Treadle lathe rope and other tweaks

I almost didn’t notice the torque of the treadle lathe was, over time, slowly dropping off. Something wasn’t quite right: it was taking more effort to turn stock to diameter and the wood was starting to jam without the tools being all that dull. I checked the rope and found it to be as loose as spaghetti on a fork – click on the photos below to see what I mean (the second photo is the ‘after’ shot):

The re-sewing of the rope made a world of difference! The gouges are happily eating through wood again. I am still considering the upgrade to a leather belt. A few other notable problems that have been shot include:

  • Excessive wobble/vibration – the grinding wheel had been slightly knocked off-centre disrupting the balance of the rotating shaft.
  • Loose treadle hinges – the pin was protruding and needed hammering back in.
  • Minor rope slippage can be remedied by rubbing in a little cello rosin – improves rope/wheel cohesion between complete re-tightenings.
  • The bearings worked a little loose in the wooden uprights, but I just tightened them by hammering small wooden shims around them.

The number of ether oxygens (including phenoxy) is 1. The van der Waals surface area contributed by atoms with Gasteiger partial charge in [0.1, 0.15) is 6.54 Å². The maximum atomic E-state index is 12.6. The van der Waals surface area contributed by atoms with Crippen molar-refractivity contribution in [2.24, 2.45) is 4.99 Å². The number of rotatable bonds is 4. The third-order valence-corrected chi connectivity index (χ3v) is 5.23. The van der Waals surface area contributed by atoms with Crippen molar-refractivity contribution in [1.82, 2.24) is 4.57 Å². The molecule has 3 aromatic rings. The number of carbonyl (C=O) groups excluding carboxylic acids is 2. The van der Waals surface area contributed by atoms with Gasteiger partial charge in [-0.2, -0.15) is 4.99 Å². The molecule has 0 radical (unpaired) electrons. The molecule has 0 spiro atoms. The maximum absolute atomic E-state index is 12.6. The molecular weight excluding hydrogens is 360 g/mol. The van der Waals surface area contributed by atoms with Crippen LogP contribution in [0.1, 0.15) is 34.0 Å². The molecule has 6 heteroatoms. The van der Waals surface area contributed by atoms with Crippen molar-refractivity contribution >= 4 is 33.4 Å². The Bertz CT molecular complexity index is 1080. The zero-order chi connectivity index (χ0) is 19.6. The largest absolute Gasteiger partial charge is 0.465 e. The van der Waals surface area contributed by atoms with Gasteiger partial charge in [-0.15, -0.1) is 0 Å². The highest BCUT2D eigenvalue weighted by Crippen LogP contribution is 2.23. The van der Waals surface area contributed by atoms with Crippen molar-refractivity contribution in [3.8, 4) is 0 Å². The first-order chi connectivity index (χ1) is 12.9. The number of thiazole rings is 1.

Any part of the lathe can be easily fixed and I feel that little tweaks here and there will make it run smoothly for a long, long time.

[***See the completed treadle lathe in this video, and read the entire build series through this link***]

3 thoughts on “Treadle lathe rope and other tweaks

  1. It’s been a while since you completed your lathe. I just discovered your work while surfing YouTube this morning. As you know, I stopped working on my own lathe some time ago. Other interests took me down another path.

    Yet, I WILL get back to it. Just read all of your lathe build articles and found many helpful tips (adapters, chucks, etc.) THANKS for all the details!

    Finally, a question: Does your headstock include a thrust bearing, or did you just make it with simple bearings and stop collars?

    All the best, Happy turning.

    • Hi Bob. I’m glad you enjoyed the articles!

      I did not use thrust bearings (I’m still not too sure what they are…) so only regular bearings and stop collars were used. Given that there is a grinding wheel on one end I think this is a good set-up, but I do need to adjust and tighten the collars every now again. I also need to be careful when tapping the blank onto the drive centre because it may loosen the hardware over time. I get around this by drilling a hole in the blank and chiselling notches where the drive teeth go. I don’t mind the extra steps if it means the machine will run longer without repair.

      Thanks again for your work too – your blog was where my lathe build began.

  2. OK. Thanks for the quick answer. I haven’t yet decided on headstock hardware, and your experience adds fuel to the decision process. (which is still simmering on a back burner)

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